Zimbabwe and regional technology news and updates

Nyaradzo logo

Low cost tablets: the Cruz Reader case

Velocity Cruz Readers

We have written about some tablets here on Techzim. Overpriced low spec’d and low quality ones like the $500 Nhava Maestro tablet, and some high spec’d ones like the WeTab and the Galaxy Tab that we found a bit too steep for this market. When we wrote about the WeTab some weeks ago, a generous reader, Barry Launder, wrote to say tablets like it are just too expensive for this market, and that he could prove it. True to his word, he brought us a US $200 (calculated retail price in Zim) Velocity Micro Cruz Reader tablet to sample and see for ourselves.

Velocity Cruz Readers

Here’s our brief oponion on the tablet:

The Cruz Reader hardware looks and feels very solid. After switching it on, boot-up time is also great. The first thing you notice when it’s on is the resistive screen. It’s not multi-touch and doesn’t feel at all as responsive as most modern day gadgets we use. You really need to get used to touching it the right way to get some response. The onscreen keyboard is quite unusable too. There’s a work around though: if you use a stylus (which you hopefully have around the house somewhere) touching it is a lot easier. In fact we recommend anyone buying this or any similar tablet to seriously consider buying a stylus as well.

In terms of hardware features, you get Wi-Fi, a USB, SD card slot, speakers, headphone jack. The device size is 7” (17.7 centimeters) and has a 800×600 screen. RAM is 256MB and it has built-in storage of 256MB plus a 4GB micro SD card. It’s an Android 2.0 device.

Velocity Cruz Reader

Touch insensitivity aside, it’s quite intuitive getting around, installing additional programs. Connecting to the internet through Wi-Fi is also straightforward. It performs well as a music player too and video player for mp4 files. We couldn’t get it to play avi files for some reason. Reading pdf files was also painfully slow, even the very small files. Reading basic text files is quite fast though.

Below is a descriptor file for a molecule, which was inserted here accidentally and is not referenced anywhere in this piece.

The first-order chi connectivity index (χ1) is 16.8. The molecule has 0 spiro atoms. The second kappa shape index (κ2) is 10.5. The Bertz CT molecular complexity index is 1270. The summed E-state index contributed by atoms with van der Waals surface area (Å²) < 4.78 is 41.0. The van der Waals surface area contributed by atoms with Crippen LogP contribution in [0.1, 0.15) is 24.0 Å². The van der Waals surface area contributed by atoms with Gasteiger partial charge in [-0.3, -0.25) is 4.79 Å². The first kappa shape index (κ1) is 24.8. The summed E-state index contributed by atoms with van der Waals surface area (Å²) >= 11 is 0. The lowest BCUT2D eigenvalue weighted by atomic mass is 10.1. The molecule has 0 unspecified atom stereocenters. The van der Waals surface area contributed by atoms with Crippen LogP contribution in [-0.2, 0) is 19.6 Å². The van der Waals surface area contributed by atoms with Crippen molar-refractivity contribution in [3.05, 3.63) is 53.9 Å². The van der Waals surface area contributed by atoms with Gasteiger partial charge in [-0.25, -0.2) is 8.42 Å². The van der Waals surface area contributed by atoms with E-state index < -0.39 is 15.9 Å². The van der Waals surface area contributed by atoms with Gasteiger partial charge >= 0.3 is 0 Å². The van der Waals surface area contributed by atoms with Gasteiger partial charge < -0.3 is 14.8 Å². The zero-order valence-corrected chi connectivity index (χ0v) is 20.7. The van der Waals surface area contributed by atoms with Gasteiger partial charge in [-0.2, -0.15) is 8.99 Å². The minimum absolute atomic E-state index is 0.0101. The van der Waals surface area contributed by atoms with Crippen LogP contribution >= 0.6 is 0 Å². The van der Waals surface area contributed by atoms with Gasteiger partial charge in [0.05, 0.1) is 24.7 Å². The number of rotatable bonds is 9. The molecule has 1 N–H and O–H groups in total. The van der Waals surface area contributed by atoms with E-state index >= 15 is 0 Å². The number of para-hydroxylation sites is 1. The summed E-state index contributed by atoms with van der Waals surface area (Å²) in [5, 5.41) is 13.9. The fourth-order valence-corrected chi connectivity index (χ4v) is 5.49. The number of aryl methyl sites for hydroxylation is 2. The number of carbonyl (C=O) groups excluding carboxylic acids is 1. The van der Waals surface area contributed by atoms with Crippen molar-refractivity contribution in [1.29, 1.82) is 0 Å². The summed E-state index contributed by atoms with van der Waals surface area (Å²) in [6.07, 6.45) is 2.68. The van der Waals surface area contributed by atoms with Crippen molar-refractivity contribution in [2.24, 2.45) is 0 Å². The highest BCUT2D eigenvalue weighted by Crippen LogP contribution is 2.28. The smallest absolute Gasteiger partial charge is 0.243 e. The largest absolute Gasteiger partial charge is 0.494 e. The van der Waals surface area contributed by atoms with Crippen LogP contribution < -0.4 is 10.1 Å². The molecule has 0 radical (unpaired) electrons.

Battery life is not bad; Velocity Micro says it should last 6 hours of video. We didn’t watch video but played MP3s and some other simple tasks. It’s probably something like that.

cruz readerTo be franked we hoped but didn’t exactly expect it to be as good and as usable as the WeTab, and it wasn’t. We haven’t had an opportunity to use the low cost Asian tablets, but experience from the ‘fake’ Blackberries tells us the Cruz Reader beats them hands down on most fronts. In terms of good/bad rating, we give the tablet a ‘decent’ and maybe a 4 out of 10. We find it hard recommending the Cruz Reader though. We’d say to add a couple more dollars and get a netbook instead. If you have to get a tablet, go ahead but know you’re not getting an iPad. It’s an ebook reader that surfs the net.

Barry asked us to give it away to readers so that’s exactly what we’re going to do. Watch for an article following this one for details of the giveaway. Thanks again Barry.

13 thoughts on “Low cost tablets: the Cruz Reader case

  1. Is there a local retailer who sales these tablets ? so i can get one, assuming the price is in that $200 region.

    1. This particular one we got was just for testing. Not sure if there are any available for retail locally. You can send a tweet to Barry Launder to get more information on availability.

      Barry, if you’re reading this, please help with a response. 

Comments are closed.